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Measuring the health of nations: analysis of mortality amenable to health care

BMJ 2003; 327 doi: https://doi.org/10.1136/bmj.327.7424.1129 (Published 13 November 2003) Cite this as: BMJ 2003;327:1129

This article has a correction. Please see:

  1. Ellen Nolte, lecturer in public health1,
  2. Martin McKee, professor of European public health1
  1. 1European Centre on Health of Societies in Transition, London School of Hygiene and Tropical Medicine, London WC1E 7HT
  1. Correspondence to: E Nolte
  • Accepted 5 September 2003

Abstract

Objective To assess whether and how the rankings of the world's health systems based on disability adjusted life expectancy as done in the 2000 World Health Report change when using the narrower concept of mortality amenable to health care, an outcome more closely linked to health system performance.

Design Analysis of mortality amenable to health care (including and excluding ischaemic heart disease).

Main outcome measure Age standardised mortality from causes amenable to health care

Setting 19 countries belonging to the Organisation for Economic Cooperation and Development.

Results Rankings based on mortality amenable to health care (excluding ischaemic heart disease) differed substantially from rankings of health attainment given in the 2000 World Health Report. No country retained the same position. Rankings for southern European countries and Japan, which had performed well in the report, fell sharply, whereas those of the Nordic countries improved. Some middle ranking countries (United Kingdom, Netherlands) also fell considerably; New Zealand improved its position. Rankings changed when ischaemic heart disease was included as amenable to health care.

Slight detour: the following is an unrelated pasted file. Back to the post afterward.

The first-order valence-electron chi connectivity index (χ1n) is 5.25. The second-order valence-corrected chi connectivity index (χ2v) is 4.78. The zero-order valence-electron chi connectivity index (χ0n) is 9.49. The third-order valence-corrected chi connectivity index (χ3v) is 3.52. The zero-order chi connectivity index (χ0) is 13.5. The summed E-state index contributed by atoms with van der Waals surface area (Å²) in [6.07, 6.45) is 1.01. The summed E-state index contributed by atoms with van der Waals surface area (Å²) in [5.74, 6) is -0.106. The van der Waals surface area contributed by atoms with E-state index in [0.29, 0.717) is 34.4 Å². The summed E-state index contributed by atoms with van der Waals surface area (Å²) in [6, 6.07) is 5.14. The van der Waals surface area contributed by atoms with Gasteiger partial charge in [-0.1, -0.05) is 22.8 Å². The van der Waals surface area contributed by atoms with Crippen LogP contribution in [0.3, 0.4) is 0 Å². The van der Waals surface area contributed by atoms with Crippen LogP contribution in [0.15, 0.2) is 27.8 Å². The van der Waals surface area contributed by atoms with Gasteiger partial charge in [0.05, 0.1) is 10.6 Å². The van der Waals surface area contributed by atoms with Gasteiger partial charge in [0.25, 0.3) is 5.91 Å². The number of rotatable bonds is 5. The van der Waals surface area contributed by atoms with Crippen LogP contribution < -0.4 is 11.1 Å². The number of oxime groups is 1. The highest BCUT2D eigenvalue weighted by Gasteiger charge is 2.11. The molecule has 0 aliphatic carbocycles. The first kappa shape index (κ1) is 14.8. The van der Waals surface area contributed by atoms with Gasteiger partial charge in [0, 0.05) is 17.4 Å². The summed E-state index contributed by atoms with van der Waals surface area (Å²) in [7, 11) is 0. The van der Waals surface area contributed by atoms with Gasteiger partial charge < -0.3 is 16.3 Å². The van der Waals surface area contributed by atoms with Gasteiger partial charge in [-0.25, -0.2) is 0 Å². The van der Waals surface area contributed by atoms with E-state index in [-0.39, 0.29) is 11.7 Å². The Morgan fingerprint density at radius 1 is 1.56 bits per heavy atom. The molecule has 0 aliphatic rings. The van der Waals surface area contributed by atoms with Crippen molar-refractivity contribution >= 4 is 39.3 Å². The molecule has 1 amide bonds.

Conclusion The 2000 World Health Report has been cited widely to support claims for the merits of otherwise different health systems. High levels of health attainment in well performing countries may be a consequence of good fortune in geography, and thus dietary habits, and success in the health effects of policies in other sectors. When assessed in terms of achievements that are more explicitly linked to health care, their performance may not be as good.

Footnotes

  • Contributors EN led the study design and analysis of the data. MM supervised the study and contributed to the generation of the hypothesis and study design. Both authors wrote the paper and will act as guarantors for the paper.

  • Funding EN is the holder of a fellowship on international benchmarking awarded by the Nuffield Trust. The literature review on which this work was based was funded by an unrestricted educational grant by Merck Sharp & Dohme. MM's work on health systems' performance is funded through the health systems development knowledge programme of the UK Department for International Development. The guarantorsaccept full responsibility for the conduct of the study, had access to the data, and controlled the decision to publish.

  • Competing interests MM is director of a WHO collaborating centre and a member of several WHO committees. He was a member of the regional reference group for the 2000 World Health Report.

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